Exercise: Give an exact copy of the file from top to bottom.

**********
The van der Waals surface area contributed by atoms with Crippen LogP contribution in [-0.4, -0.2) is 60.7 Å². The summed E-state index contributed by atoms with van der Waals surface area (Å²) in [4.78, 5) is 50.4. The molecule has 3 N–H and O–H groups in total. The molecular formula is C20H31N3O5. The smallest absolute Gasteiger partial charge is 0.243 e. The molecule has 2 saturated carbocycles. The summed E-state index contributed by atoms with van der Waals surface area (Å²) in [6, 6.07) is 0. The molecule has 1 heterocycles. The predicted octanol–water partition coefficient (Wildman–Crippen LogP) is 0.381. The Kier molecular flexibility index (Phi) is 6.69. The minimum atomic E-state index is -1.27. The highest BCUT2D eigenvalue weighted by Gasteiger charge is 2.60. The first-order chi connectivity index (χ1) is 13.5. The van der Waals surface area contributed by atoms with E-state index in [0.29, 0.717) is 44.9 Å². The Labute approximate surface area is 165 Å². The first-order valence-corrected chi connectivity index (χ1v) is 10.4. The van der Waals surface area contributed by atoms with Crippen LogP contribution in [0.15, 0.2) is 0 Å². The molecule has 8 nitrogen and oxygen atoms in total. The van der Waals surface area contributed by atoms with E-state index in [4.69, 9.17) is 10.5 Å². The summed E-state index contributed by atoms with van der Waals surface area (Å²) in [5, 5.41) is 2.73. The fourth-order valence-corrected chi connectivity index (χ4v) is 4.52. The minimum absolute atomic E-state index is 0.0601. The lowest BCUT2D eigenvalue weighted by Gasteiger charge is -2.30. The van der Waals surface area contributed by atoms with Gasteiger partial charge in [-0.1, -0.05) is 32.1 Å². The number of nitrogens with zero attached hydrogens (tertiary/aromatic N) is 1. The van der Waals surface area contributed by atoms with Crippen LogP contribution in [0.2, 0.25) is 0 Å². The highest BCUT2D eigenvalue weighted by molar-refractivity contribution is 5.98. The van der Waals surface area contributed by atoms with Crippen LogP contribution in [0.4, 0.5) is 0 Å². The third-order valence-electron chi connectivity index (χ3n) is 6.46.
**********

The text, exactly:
The van der Waals surface area contributed by atoms with Crippen LogP contribution in [-0.4, -0.2) is 60.7 Å². The summed E-state index contributed by atoms with van der Waals surface area (Å²) in [4.78, 5) is 50.4. The molecule has 3 N–H and O–H groups in total. The molecular formula is C20H31N3O5. The smallest absolute Gasteiger partial charge is 0.243 e. The molecule has 2 saturated carbocycles. The summed E-state index contributed by atoms with van der Waals surface area (Å²) in [6, 6.07) is 0. The molecule has 1 heterocycles. The predicted octanol–water partition coefficient (Wildman–Crippen LogP) is 0.381. The Kier molecular flexibility index (Phi) is 6.69. The minimum atomic E-state index is -1.27. The highest BCUT2D eigenvalue weighted by Gasteiger charge is 2.60. The first-order chi connectivity index (χ1) is 13.5. The van der Waals surface area contributed by atoms with E-state index in [0.29, 0.717) is 44.9 Å². The Labute approximate surface area is 165 Å². The first-order valence-corrected chi connectivity index (χ1v) is 10.4. The van der Waals surface area contributed by atoms with Crippen LogP contribution in [0.15, 0.2) is 0 Å². The molecule has 8 nitrogen and oxygen atoms in total. The van der Waals surface area contributed by atoms with E-state index in [4.69, 9.17) is 10.5 Å². The summed E-state index contributed by atoms with van der Waals surface area (Å²) in [5, 5.41) is 2.73. The fourth-order valence-corrected chi connectivity index (χ4v) is 4.52. The minimum absolute atomic E-state index is 0.0601. The lowest BCUT2D eigenvalue weighted by Gasteiger charge is -2.30. The van der Waals surface area contributed by atoms with Gasteiger partial charge in [-0.1, -0.05) is 32.1 Å². The number of nitrogens with zero attached hydrogens (tertiary/aromatic N) is 1. The van der Waals surface area contributed by atoms with Crippen LogP contribution in [0.2, 0.25) is 0 Å². The highest BCUT2D eigenvalue weighted by molar-refractivity contribution is 5.98. The van der Waals surface area contributed by atoms with Crippen LogP contribution in [0.4, 0.5) is 0 Å². The third-order valence-electron chi connectivity index (χ3n) is 6.46.